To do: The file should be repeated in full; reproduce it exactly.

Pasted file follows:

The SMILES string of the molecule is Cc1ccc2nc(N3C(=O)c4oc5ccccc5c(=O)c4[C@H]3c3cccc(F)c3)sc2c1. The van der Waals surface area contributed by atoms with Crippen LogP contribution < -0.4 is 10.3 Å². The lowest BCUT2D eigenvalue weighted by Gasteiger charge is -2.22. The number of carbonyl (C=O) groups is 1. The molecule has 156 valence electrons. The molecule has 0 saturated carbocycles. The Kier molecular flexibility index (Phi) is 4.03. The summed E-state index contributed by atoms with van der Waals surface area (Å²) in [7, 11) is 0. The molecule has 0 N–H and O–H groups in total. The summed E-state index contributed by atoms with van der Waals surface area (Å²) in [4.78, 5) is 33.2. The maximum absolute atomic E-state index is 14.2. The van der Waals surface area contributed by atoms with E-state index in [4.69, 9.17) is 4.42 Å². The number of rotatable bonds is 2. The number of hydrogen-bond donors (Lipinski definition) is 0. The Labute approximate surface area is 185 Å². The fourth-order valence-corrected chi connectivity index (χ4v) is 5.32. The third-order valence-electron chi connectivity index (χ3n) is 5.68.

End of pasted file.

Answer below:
The SMILES string of the molecule is Cc1ccc2nc(N3C(=O)c4oc5ccccc5c(=O)c4[C@H]3c3cccc(F)c3)sc2c1. The van der Waals surface area contributed by atoms with Crippen LogP contribution < -0.4 is 10.3 Å². The lowest BCUT2D eigenvalue weighted by Gasteiger charge is -2.22. The number of carbonyl (C=O) groups is 1. The molecule has 156 valence electrons. The molecule has 0 saturated carbocycles. The Kier molecular flexibility index (Phi) is 4.03. The summed E-state index contributed by atoms with van der Waals surface area (Å²) in [7, 11) is 0. The molecule has 0 N–H and O–H groups in total. The summed E-state index contributed by atoms with van der Waals surface area (Å²) in [4.78, 5) is 33.2. The maximum absolute atomic E-state index is 14.2. The van der Waals surface area contributed by atoms with E-state index in [4.69, 9.17) is 4.42 Å². The number of rotatable bonds is 2. The number of hydrogen-bond donors (Lipinski definition) is 0. The Labute approximate surface area is 185 Å². The fourth-order valence-corrected chi connectivity index (χ4v) is 5.32. The third-order valence-electron chi connectivity index (χ3n) is 5.68.